Lost Girls and babies: tips for traveling with childrenExtras — By Mary on August 2, 2012 at 11:38 am
Lost Girls love adventure and travel, but what happens when a Lost Girl has a baby? Even though motherhood is an exciting and rewarding new role, it is easy to imagine that the new family member will cramp travel plans and replace them with a much more domestic lifestyle. Is it possible to balance motherhood with being a Lost Girl? Here are some factors to consider when traveling with a young baby.
Sleep and Sanity
New mothers may be overwhelmed by the degree of sleep deprivation that they experience the first few months of a baby’s life. Travel is likely to steal into the already diminished sleep a new mom gets. Consider splurging at a higher end hotel where you and your baby are comfortable. This is not the time for “roughing it” in low cost accommodations. If you nap with your baby every day at home, you will probably need to do so while traveling. Plan for enough downtime and plan on staying in one location for several nights in a row. Travel with a partner, close friend, or family member who can give you a break from the baby duties once in a while. Some hotels or resorts offer baby-sitting services.
Younger May Be Easier
Traveling with the young baby who doesn’t yet crawl or walk can be substantially easier than traveling with the older baby who has more needs in terms of physical activity. A three-month old baby will probably be content to snuggle with you on an entire flight, and will sleep happily in the carrier while you browse the local antique market. A ten month old will want to crawl, grab, and practice walking, and she will sleep less. Babies under six months don’t yet need solid food, making feeding during travel a much easier process.
Breastfeeding vs. Formula
Health care professionals are fairly unanimous; Breastfeeding is better for baby’s and mother’s health. Breastfeeding is also the easiest option during travel since food is readily available at all times. Many countries are a lot more relaxed about public breastfeeding than the US. Research the country’s “nursing culture” before you leave. Bring a small breast-pump and a bottle so you can express milk for a babysitter if you plan to use one. If you are using formula, bring enough formula for the trip and make sure you get water from a safe source. If your baby’s bottle needs to be warm, you need to plan feeding times and locations.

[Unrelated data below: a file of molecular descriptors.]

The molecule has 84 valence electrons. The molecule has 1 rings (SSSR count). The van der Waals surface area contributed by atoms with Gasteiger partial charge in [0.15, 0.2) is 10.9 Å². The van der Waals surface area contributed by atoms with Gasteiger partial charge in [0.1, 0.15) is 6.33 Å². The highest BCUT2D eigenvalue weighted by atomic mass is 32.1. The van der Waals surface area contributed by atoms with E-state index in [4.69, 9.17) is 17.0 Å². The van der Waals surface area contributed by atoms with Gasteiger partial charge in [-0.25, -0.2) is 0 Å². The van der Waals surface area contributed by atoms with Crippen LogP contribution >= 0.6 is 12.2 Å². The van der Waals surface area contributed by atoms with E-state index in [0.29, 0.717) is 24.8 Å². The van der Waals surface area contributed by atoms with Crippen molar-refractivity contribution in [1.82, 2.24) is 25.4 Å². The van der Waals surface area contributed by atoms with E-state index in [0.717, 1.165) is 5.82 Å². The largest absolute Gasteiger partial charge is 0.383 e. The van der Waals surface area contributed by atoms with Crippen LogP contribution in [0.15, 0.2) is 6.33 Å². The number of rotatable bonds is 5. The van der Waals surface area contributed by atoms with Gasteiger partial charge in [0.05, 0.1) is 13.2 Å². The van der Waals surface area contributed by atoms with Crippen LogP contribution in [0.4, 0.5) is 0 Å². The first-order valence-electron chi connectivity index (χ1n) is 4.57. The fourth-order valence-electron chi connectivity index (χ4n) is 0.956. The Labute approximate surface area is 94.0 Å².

Things Take Time
Babies feed every 2-4 hours. Add in diaper changes, tummy time, and clothing changes, and it becomes pretty clear that most activities take a lot longer than they did when you were traveling alone. Plan for a one-destination trip with a generous time budget. Consider spending your time exploring your destination in depth at a more leisurely pace, while people watching and chatting with the locals. Don’t plan too many activities each day.
So Much Stuff
Traveling babies need plenty of gear. In addition to the normal diaper bag, you will need to pack anything that your baby would need at home to be safe and comfortable, including medications. Consider whether you will be able to buy diapers and wipes at your destination. Most airlines will let you take a compact folding stroller with you at no extra charge. Invest in a rain-cover for your stroller if you are not guaranteed dry weather.
A good quality carrier like a Baby-Bjorn is a great investment since it will allow you to get off the pavement and to visit places where stroller access is limited.
Finding The Perfect Destination
Pick a destination with a decent health care system and check with the CDC (http://wwwnc.cdc.gov/travel/destinations/list.htm) regarding any vaccinations or health risks associated with your destination. Always check with your pediatrician before planning a trip with your baby. Think closely about the type of activities, environment, and climate that will be comfy and safe for both of you. Your baby will probably not enjoy a long day on a hot and sunny beach, but may love to explore an old city from the safety of a carrier or stroller. Jet lag will affect your and the baby’s sleep. Consider whether this it the time to visit destinations in Asia and Europe, or whether it may be wiser to select destinations in the Americas in order to minimize the jet lag factor. Use your judgment to make traveling safe and interesting for both your little one.
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